PMID: 7042370Jan 1, 1981Paper

Use of fixed doses of beta blocking drugs in the treatment of hypertension. Randomised study of atenolol and penbutolol

European Journal of Clinical Pharmacology
L D LameijerD R Chadha

Abstract

Atenolol 100 mg and penbutolol 40 mg given once a day were both effective in controlling moderate hypertension, as judged by a randomised controlled, double-blind trial in 45 patients treated for six weeks. Both drugs significantly reduced the resting supine and erect blood pressures. No serious adverse effects could be attributed to either drug. Bradycardia occurred more frequently with atenolol than with penbutolol. Penbutolol, which possesses intrinsic sympathomimetic activity, may be useful in the treatment of patients in whom some other beta-blocker has failed to bring about adequate control of the blood pressure, despite marked bradycardia.

References

Jan 1, 1979·European Journal of Clinical Pharmacology·G NybergA Vedin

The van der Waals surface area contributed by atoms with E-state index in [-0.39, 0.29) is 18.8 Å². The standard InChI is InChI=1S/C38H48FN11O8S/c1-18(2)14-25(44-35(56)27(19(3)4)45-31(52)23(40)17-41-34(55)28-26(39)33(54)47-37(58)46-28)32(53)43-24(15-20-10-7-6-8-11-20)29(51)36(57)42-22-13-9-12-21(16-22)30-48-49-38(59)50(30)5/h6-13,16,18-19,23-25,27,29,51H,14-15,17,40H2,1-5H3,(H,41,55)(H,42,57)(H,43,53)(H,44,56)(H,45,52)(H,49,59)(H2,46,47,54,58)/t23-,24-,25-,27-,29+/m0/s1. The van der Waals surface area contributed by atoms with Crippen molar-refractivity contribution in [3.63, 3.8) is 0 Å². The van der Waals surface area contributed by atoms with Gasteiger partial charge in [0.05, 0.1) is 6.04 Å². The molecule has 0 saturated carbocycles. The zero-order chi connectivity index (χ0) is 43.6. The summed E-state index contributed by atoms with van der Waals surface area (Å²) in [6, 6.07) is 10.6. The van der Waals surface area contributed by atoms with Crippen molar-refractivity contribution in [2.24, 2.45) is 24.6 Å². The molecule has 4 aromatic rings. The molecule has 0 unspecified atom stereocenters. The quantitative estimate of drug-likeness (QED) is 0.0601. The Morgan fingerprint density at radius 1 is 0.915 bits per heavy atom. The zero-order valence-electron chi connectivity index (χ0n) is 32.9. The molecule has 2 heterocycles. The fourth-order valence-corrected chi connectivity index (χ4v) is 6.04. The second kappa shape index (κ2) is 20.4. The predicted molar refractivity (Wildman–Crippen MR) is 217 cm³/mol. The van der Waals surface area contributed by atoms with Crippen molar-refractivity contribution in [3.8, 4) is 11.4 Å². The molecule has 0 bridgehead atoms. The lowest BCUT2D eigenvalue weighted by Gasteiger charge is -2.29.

Jan 1, 1977·The Journal of International Medical Research·V H YajnikS H Patel
Oct 1, 1977·British Journal of Clinical Pharmacology·T A JeffersN P Barker
Jul 1, 1979·Journal of Clinical Pharmacology·J L CangianoM Martinez-Maldonado
Apr 24, 1976·British Medical Journal·A P Douglas-Jones, J M Cruickshank
May 1, 1976·Clinical Pharmacology and Therapeutics·M G MyersC T Dollery

Citations

May 1, 1990·Journal of Clinical Pharmacology·William H Frishman, S Covey
Dec 25, 2004·International Journal of Clinical Practice. Supplement·L AlcocerR Dominguez-Henkel
Jun 1, 1989·The American Journal of Cardiology·J A Schoenberger

Related Concepts

Tenormin
Diastolic Blood Pressure
Clinical Trials
Pulse Rate
Hypertensive Disease
Betapressin
Propanolamines
Pulse Taking
Randomization

Related Feeds

Bradyarrhythmias

Bradyarrhythmias are slow heart rates. Symptoms may include syncope, dizziness, fatigure, shortness of breath, and chest pains. Find the latest research on bradyarrhythmias here.